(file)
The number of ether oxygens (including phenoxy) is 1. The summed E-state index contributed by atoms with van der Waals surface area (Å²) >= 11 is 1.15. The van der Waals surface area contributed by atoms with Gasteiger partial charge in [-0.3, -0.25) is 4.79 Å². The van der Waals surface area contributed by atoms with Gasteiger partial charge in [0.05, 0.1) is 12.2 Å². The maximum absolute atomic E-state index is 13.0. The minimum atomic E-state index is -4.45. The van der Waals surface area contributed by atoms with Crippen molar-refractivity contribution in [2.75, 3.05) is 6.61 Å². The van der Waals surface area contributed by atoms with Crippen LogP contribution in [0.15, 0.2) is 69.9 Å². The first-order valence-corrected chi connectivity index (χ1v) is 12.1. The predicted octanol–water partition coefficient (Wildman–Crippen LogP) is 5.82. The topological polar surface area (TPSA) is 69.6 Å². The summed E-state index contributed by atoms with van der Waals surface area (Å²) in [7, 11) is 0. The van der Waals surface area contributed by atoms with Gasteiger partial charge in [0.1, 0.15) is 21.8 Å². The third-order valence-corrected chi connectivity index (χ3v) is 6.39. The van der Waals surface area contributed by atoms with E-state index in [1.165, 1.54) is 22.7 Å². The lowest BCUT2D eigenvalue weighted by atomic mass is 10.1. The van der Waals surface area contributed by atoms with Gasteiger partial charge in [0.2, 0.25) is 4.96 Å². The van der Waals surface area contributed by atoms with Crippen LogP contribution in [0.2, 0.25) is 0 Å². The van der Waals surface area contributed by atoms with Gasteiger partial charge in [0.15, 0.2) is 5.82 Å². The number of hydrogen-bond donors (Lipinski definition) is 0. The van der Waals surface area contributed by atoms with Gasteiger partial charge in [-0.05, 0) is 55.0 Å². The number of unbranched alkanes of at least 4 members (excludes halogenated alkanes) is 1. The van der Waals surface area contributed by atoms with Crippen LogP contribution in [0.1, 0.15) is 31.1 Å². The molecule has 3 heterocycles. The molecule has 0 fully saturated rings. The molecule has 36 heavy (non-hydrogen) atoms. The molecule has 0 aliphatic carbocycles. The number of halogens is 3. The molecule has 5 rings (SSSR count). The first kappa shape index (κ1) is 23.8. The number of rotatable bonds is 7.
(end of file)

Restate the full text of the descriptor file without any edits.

The number of ether oxygens (including phenoxy) is 1. The summed E-state index contributed by atoms with van der Waals surface area (Å²) >= 11 is 1.15. The van der Waals surface area contributed by atoms with Gasteiger partial charge in [-0.3, -0.25) is 4.79 Å². The van der Waals surface area contributed by atoms with Gasteiger partial charge in [0.05, 0.1) is 12.2 Å². The maximum absolute atomic E-state index is 13.0. The minimum atomic E-state index is -4.45. The van der Waals surface area contributed by atoms with Crippen molar-refractivity contribution in [2.75, 3.05) is 6.61 Å². The van der Waals surface area contributed by atoms with Crippen LogP contribution in [0.15, 0.2) is 69.9 Å². The first-order valence-corrected chi connectivity index (χ1v) is 12.1. The predicted octanol–water partition coefficient (Wildman–Crippen LogP) is 5.82. The topological polar surface area (TPSA) is 69.6 Å². The summed E-state index contributed by atoms with van der Waals surface area (Å²) in [7, 11) is 0. The van der Waals surface area contributed by atoms with Gasteiger partial charge in [0.1, 0.15) is 21.8 Å². The third-order valence-corrected chi connectivity index (χ3v) is 6.39. The van der Waals surface area contributed by atoms with E-state index in [1.165, 1.54) is 22.7 Å². The lowest BCUT2D eigenvalue weighted by atomic mass is 10.1. The van der Waals surface area contributed by atoms with Gasteiger partial charge in [0.2, 0.25) is 4.96 Å². The van der Waals surface area contributed by atoms with Crippen LogP contribution in [0.2, 0.25) is 0 Å². The van der Waals surface area contributed by atoms with Gasteiger partial charge in [0.15, 0.2) is 5.82 Å². The number of hydrogen-bond donors (Lipinski definition) is 0. The van der Waals surface area contributed by atoms with Gasteiger partial charge in [-0.05, 0) is 55.0 Å². The number of unbranched alkanes of at least 4 members (excludes halogenated alkanes) is 1. The van der Waals surface area contributed by atoms with Crippen LogP contribution in [0.1, 0.15) is 31.1 Å². The molecule has 3 heterocycles. The molecule has 0 fully saturated rings. The molecule has 36 heavy (non-hydrogen) atoms. The molecule has 0 aliphatic carbocycles. The number of halogens is 3. The molecule has 5 rings (SSSR count). The first kappa shape index (κ1) is 23.8. The number of rotatable bonds is 7.